Enough About Ryan Lochte . . . Meet Piotr Malachowski

14089233_1065370773558627_7143975296149248463_n13925275_1059140470848324_7170938614047840697_nWe continue to be served a steady diet of Ryan Lochte stories from his being dropped by sponsors to continued investigations. Given his long history of immature conduct and comments, the exhaustive media attention for Lochte may be much to do about nothing. A far more worthy subject is Polish Olympian Piotr Malachowski who is auctioning silver medal for boy with rare cancer. Malachowski has shown the true character of a Olympian.

A Polish discus thrower, Malachowski is seeking to raise money to help 3-year-old Olek Szymanski, who has retinoblastoma, an eye cancer affecting young children. Olek must go to New York. He is quoted as saying “Winning an Olympic medal is one of an athlete’s life dreams. Of course, the most precious is gold. I did everything in my power to get it. Unfortunately this time I did not succeed. However, fate gave me a chance to increase the value of my ‘silver.’”

The Polish foundation called Siepomaga has already gathered about a third of the roughly 480,000 zlotys ($126,000). The highest bid in the auction for Malachowski’s silvermedal on Poland’s Allegro website is about $20,000.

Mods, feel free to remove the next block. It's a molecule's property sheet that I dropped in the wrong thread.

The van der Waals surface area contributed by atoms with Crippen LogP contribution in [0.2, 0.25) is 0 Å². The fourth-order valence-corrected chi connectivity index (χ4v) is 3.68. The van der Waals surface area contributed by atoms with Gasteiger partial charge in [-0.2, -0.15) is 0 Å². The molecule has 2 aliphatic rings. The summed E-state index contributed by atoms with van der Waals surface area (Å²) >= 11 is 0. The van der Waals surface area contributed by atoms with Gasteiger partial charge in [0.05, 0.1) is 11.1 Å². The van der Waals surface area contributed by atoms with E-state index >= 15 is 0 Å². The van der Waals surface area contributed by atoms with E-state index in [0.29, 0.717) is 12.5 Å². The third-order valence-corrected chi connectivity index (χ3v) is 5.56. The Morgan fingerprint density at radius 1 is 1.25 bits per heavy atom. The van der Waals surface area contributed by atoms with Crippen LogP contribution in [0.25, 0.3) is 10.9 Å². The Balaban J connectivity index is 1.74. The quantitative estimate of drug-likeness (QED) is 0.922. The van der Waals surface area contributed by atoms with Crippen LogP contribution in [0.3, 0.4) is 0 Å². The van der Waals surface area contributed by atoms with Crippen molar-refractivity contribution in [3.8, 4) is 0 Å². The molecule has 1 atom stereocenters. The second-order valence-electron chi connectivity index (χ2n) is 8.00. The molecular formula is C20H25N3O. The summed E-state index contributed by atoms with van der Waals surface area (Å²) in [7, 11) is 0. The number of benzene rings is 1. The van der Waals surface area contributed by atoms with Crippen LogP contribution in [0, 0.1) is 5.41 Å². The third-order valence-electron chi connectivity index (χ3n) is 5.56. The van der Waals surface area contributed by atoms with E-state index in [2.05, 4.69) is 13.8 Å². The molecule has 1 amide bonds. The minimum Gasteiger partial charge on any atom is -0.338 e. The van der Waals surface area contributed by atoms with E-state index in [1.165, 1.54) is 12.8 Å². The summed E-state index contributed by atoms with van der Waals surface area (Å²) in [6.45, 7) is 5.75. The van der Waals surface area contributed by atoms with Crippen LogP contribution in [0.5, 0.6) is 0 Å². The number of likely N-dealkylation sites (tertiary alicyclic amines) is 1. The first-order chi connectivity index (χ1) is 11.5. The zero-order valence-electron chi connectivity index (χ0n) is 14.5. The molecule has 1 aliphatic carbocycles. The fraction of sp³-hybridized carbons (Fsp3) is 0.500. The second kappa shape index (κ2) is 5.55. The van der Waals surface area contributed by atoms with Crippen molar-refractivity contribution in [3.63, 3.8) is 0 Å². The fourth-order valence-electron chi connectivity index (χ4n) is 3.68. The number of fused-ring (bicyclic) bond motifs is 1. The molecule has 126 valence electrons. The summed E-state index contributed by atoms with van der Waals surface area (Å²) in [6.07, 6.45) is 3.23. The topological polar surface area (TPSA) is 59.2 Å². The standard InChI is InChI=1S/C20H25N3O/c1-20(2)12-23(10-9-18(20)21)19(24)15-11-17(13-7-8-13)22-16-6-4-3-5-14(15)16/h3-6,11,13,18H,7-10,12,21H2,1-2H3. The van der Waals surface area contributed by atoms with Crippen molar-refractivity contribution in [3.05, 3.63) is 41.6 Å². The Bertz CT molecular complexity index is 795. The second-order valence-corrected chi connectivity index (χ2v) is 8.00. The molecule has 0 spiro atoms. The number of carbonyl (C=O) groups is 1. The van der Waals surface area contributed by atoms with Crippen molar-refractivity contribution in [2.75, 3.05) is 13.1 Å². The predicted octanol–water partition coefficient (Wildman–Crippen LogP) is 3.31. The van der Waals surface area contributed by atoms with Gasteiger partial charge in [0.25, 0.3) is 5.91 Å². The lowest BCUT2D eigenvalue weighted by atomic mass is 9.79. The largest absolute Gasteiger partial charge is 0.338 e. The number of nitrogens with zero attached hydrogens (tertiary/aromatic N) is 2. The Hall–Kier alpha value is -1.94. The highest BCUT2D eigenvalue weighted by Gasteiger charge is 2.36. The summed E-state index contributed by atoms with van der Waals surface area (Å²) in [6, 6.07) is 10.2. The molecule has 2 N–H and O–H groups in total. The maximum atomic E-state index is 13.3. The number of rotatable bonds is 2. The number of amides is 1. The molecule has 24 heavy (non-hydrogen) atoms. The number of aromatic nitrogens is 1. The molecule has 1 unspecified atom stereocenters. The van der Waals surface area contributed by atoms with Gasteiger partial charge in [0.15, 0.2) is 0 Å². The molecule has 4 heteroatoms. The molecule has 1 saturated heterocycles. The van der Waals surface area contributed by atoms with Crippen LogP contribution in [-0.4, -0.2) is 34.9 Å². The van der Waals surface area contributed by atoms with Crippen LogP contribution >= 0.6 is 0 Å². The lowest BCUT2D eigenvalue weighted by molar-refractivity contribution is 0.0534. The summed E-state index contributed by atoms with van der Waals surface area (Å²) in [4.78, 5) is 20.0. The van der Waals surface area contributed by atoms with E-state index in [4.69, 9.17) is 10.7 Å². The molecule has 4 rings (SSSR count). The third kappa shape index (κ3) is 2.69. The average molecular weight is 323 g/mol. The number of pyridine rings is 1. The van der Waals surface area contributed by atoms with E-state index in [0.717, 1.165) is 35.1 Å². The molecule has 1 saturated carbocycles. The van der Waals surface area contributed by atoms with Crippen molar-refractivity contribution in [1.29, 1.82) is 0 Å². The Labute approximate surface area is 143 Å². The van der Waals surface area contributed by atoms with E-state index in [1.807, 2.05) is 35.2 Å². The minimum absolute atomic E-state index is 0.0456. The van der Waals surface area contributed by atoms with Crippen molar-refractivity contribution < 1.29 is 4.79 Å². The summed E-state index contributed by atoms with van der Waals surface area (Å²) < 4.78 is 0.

Why talk about some spoiled brat like Lochte when there is a man of the quality of Malachowski to discuss.

10 thoughts on “Enough About Ryan Lochte . . . Meet Piotr Malachowski

  1. re: “Why talk about some spoiled brat like Lochte when there is a man of the quality of Malachowski to discuss.”

    Because it serves as diversion from real issues.

    • Because it serves as diversion from real issues.

      No, because Lochte is a manifestation of an archetype despised by the sort of people who write ‘news’ stories, so they write ’em to gloat. (Lochte is not despised by the women who’ve been pleased to be notches in his belt).

  2. This is a lovely and generous offer from this young man. It is in the best spirit of the Olympics. I went to the LA Olympics and the crowds were very friendly, we all cheered for all the athletes. I got to sit near Princess Margaret at a water jump on the cross-country. She spent her time as an expert commentator for us. A doctor who had taken his patients to the cross-country had too much food for the lunch so he invited my wife and me to eat with them. Which we did. It would have been rude to refuse.

    There is a true Olympic spirit at the Olympic games. You just do not see it on TV.

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